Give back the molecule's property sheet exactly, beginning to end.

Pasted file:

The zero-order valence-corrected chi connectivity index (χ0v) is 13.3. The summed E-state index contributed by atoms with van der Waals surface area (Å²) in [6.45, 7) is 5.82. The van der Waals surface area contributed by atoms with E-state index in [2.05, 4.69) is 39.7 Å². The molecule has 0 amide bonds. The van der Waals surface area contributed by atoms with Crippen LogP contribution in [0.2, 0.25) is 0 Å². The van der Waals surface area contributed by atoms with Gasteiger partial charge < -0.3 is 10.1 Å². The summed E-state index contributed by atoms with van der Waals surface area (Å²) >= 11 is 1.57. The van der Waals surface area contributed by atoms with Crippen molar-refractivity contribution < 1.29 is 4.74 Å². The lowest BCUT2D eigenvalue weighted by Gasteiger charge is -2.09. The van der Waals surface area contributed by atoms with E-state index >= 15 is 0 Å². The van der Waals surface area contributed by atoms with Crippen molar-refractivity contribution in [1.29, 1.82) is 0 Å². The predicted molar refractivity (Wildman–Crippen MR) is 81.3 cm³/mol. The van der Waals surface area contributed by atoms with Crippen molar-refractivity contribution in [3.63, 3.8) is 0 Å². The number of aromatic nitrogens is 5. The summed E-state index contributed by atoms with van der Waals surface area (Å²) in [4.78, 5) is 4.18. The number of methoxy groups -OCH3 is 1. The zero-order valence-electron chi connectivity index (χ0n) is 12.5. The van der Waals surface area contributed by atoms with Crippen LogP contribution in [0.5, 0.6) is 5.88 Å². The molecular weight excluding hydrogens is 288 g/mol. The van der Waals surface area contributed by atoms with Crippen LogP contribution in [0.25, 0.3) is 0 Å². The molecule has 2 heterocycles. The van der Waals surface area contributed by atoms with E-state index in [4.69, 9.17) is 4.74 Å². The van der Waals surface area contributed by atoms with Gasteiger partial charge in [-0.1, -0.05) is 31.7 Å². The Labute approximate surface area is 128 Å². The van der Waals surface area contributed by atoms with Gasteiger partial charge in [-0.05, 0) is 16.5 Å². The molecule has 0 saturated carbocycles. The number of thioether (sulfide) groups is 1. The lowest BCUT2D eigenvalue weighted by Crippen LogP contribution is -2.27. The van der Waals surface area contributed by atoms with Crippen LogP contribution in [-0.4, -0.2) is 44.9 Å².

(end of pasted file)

The zero-order valence-corrected chi connectivity index (χ0v) is 13.3. The summed E-state index contributed by atoms with van der Waals surface area (Å²) in [6.45, 7) is 5.82. The van der Waals surface area contributed by atoms with E-state index in [2.05, 4.69) is 39.7 Å². The molecule has 0 amide bonds. The van der Waals surface area contributed by atoms with Crippen LogP contribution in [0.2, 0.25) is 0 Å². The van der Waals surface area contributed by atoms with Gasteiger partial charge < -0.3 is 10.1 Å². The summed E-state index contributed by atoms with van der Waals surface area (Å²) >= 11 is 1.57. The van der Waals surface area contributed by atoms with Crippen molar-refractivity contribution < 1.29 is 4.74 Å². The lowest BCUT2D eigenvalue weighted by Gasteiger charge is -2.09. The van der Waals surface area contributed by atoms with E-state index >= 15 is 0 Å². The van der Waals surface area contributed by atoms with Crippen molar-refractivity contribution in [1.29, 1.82) is 0 Å². The predicted molar refractivity (Wildman–Crippen MR) is 81.3 cm³/mol. The van der Waals surface area contributed by atoms with Crippen molar-refractivity contribution in [3.63, 3.8) is 0 Å². The number of aromatic nitrogens is 5. The summed E-state index contributed by atoms with van der Waals surface area (Å²) in [4.78, 5) is 4.18. The number of methoxy groups -OCH3 is 1. The zero-order valence-electron chi connectivity index (χ0n) is 12.5. The van der Waals surface area contributed by atoms with Crippen LogP contribution in [0.5, 0.6) is 5.88 Å². The molecular weight excluding hydrogens is 288 g/mol. The van der Waals surface area contributed by atoms with Crippen LogP contribution in [0.25, 0.3) is 0 Å². The molecule has 2 heterocycles. The van der Waals surface area contributed by atoms with E-state index in [4.69, 9.17) is 4.74 Å². The van der Waals surface area contributed by atoms with Gasteiger partial charge in [-0.1, -0.05) is 31.7 Å². The Labute approximate surface area is 128 Å². The van der Waals surface area contributed by atoms with Gasteiger partial charge in [-0.05, 0) is 16.5 Å². The molecule has 0 saturated carbocycles. The number of thioether (sulfide) groups is 1. The lowest BCUT2D eigenvalue weighted by Crippen LogP contribution is -2.27. The van der Waals surface area contributed by atoms with Crippen LogP contribution in [-0.4, -0.2) is 44.9 Å².